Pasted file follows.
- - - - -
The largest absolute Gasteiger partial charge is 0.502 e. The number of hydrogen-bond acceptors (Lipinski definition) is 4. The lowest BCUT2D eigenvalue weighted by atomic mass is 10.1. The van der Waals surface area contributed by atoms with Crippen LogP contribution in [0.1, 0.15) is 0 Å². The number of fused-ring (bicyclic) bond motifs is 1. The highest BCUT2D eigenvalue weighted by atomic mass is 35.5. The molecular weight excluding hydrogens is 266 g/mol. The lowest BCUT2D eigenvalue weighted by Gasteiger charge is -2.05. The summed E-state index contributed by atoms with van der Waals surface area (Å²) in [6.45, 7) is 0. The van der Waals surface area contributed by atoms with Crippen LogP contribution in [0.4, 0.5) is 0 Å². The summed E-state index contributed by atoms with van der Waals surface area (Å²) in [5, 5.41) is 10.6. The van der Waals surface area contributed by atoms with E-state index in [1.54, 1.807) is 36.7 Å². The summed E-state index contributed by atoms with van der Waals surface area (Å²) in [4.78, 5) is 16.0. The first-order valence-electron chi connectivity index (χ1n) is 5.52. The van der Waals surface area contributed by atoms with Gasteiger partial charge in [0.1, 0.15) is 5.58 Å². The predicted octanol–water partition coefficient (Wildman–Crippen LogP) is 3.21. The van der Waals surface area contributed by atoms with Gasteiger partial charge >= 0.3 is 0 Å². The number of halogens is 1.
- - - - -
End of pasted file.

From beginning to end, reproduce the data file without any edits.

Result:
The largest absolute Gasteiger partial charge is 0.502 e. The number of hydrogen-bond acceptors (Lipinski definition) is 4. The lowest BCUT2D eigenvalue weighted by atomic mass is 10.1. The van der Waals surface area contributed by atoms with Crippen LogP contribution in [0.1, 0.15) is 0 Å². The number of fused-ring (bicyclic) bond motifs is 1. The highest BCUT2D eigenvalue weighted by atomic mass is 35.5. The molecular weight excluding hydrogens is 266 g/mol. The lowest BCUT2D eigenvalue weighted by Gasteiger charge is -2.05. The summed E-state index contributed by atoms with van der Waals surface area (Å²) in [6.45, 7) is 0. The van der Waals surface area contributed by atoms with Crippen LogP contribution in [0.4, 0.5) is 0 Å². The summed E-state index contributed by atoms with van der Waals surface area (Å²) in [5, 5.41) is 10.6. The van der Waals surface area contributed by atoms with E-state index in [1.54, 1.807) is 36.7 Å². The summed E-state index contributed by atoms with van der Waals surface area (Å²) in [4.78, 5) is 16.0. The first-order valence-electron chi connectivity index (χ1n) is 5.52. The van der Waals surface area contributed by atoms with Gasteiger partial charge in [0.1, 0.15) is 5.58 Å². The predicted octanol–water partition coefficient (Wildman–Crippen LogP) is 3.21. The van der Waals surface area contributed by atoms with Gasteiger partial charge >= 0.3 is 0 Å². The number of halogens is 1.